Attractions of Jwalamukhi TempleThe temple has nine different ceaseless flames named after goddess such as Unpurna, Mahkali, Chandi, Bindhya basin, Hinglai, Saraswati, Maha Lakshmi, Anji Devi and Ambika. All these flames are continuously burning without the support of any fuel. These flames are coming out from the cracks in the ancient rock. You can see a pit inside the shrine where many flames are burning. Priest makes the offerings to the goddess in this same pit. There are many small shrines like Gorakh Dibi and Chaturbhuj Temple in the temple complex. Jwalamukhi Temple is one of the 51 Shakti-pitha temples. There is a mystic Yantar or diagram of the goddess here and it is covered with ornaments and shawls. The temple also has a musical fountain nearby.
There is puja of different phases and it goes on practically the whole day. Five times Arthi and one havan is performed daily. Portions of “Durga Saptasati” are also recited. Bhog of Rabri or thickened milk, Misri or candy, milk and seasonal fruits are offered to the deity. People in large number come to Jwalamukhi temple from various corners of the country. Colorful fairs are held during the time of Navaratri in March-April and September-October. Temple is crowded by countless number of devotees during this season.
Best Time to Visit Jwalamukhi TempleWe can visit Jwalamukhi temple throughout the year. However, the months of September and October are the best time, as colourful celebrations are held during Navratri celebration.Various types of folk dances, plays, songs, wrestling matches and athletics are held as a part of the fair and many tourists from various corners of the country visit Jwalamukhi temple to enjoy this.
How to Reach Jwalamukhi temple ?Gaggal Airport, located at 46 km away from Jwalamukhi town is the nearest airport to the temple. Indian Airlines conduct three flight services a week from Delhi to Daramshala. There is a narrow gauge railhead at Ranital, which is 20 km away from. Trains from Pathankot to Joginder Nagar reach Jwalamukhi road in three hours and buses are available to Jwalamukhi from there. The Chandigarh airport and railway station are situated 200 km away from the town. The Jwalamukhi temple is also well linked by roadway. You get bus services of State transport from cities of Punjab and Haryana to Jwalamukhi. Buses from Palampur, Joginder Nagar, Manali, Simla and Mandi are available to Jwalamukhi. You can also hire taxis to get the temple.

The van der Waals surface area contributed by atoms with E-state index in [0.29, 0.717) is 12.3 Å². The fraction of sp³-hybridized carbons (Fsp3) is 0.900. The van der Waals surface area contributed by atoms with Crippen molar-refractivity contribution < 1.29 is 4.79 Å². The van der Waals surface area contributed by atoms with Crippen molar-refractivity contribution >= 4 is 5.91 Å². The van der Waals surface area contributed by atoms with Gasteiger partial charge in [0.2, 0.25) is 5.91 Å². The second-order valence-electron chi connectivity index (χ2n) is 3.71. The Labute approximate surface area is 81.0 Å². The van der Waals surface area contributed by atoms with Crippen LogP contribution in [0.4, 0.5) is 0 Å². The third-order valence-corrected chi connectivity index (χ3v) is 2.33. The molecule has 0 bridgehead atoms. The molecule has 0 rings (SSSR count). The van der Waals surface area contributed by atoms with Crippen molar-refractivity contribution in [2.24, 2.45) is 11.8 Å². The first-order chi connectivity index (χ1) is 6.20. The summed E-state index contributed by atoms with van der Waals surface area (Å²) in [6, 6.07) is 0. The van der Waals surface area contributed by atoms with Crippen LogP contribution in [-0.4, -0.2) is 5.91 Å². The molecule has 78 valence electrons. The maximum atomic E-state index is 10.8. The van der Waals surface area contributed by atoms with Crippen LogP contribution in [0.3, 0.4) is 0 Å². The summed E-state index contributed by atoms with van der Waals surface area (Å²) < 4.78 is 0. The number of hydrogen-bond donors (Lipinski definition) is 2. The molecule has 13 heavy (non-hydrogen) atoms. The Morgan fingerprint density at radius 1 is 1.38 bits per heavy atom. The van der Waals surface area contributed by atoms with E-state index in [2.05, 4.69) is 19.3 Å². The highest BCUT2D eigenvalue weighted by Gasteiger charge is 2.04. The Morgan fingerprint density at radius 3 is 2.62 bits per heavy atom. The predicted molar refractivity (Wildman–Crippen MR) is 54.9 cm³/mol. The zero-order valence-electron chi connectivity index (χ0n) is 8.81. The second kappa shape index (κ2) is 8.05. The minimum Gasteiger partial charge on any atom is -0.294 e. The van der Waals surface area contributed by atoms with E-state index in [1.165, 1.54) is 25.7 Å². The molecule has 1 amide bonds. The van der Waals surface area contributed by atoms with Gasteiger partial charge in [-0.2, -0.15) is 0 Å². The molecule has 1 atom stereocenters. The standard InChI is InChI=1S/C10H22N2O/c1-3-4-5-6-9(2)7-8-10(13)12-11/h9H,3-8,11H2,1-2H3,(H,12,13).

Rituals in Jwalamukhi templeThere are about five aartis conducted in jwalamukhi temple every day. The first aarti at 5 am is known as the Mangal aarti. The next, known as Panjupchaar Pujan, is done at the time of sunrise. Another aarti is performed at around midnoon and it is named as Bhog Ki aarti. The evening aarti, which is simply called aarti, is done at around 7 pm. Shaiya ki aarti, done at around 10 pm is the last one. It is very unique, as such aarti is performed only in Jwalamukhi temple. During this time, the bed of Maa Jwala Goddess is adorned with jewellery and dresses. This aarti is performed in two parts, first one is in the main temple and the second one is in the sejabhavan. Slokas from Soundarya Lahri of Sri Shankaracharya are recited throughout the aarti. The rituals also include havan once a day when parts of Durga Saptarshi are recited. Bhog of rabri or thickened milk, misri or candy, seasonal fruits and milk are offered to the goddess. The Prasad that is offered usually are pan, supari, narela, loung, dhawaza and elaichi.
Even though there are no accommodation facilities in the temple complex, you can see many budget and mid-range lodging options in Kangra. Eateries or restaurants are also very few near Jwalamukhi temple. So, you are better to carry food packets and water during your visit. However, you get various delicious cuisines in Kangra and Chintpuri. We can visit the temple throughout the year, as it is open every day from 06:00 am to 05:00 pm. However, the best time to visit here is September and October, as colorful fairs are held during this period.
- SHARE THIS
- TWEET THIS
- SHARE THIS
- LOVE THIS 0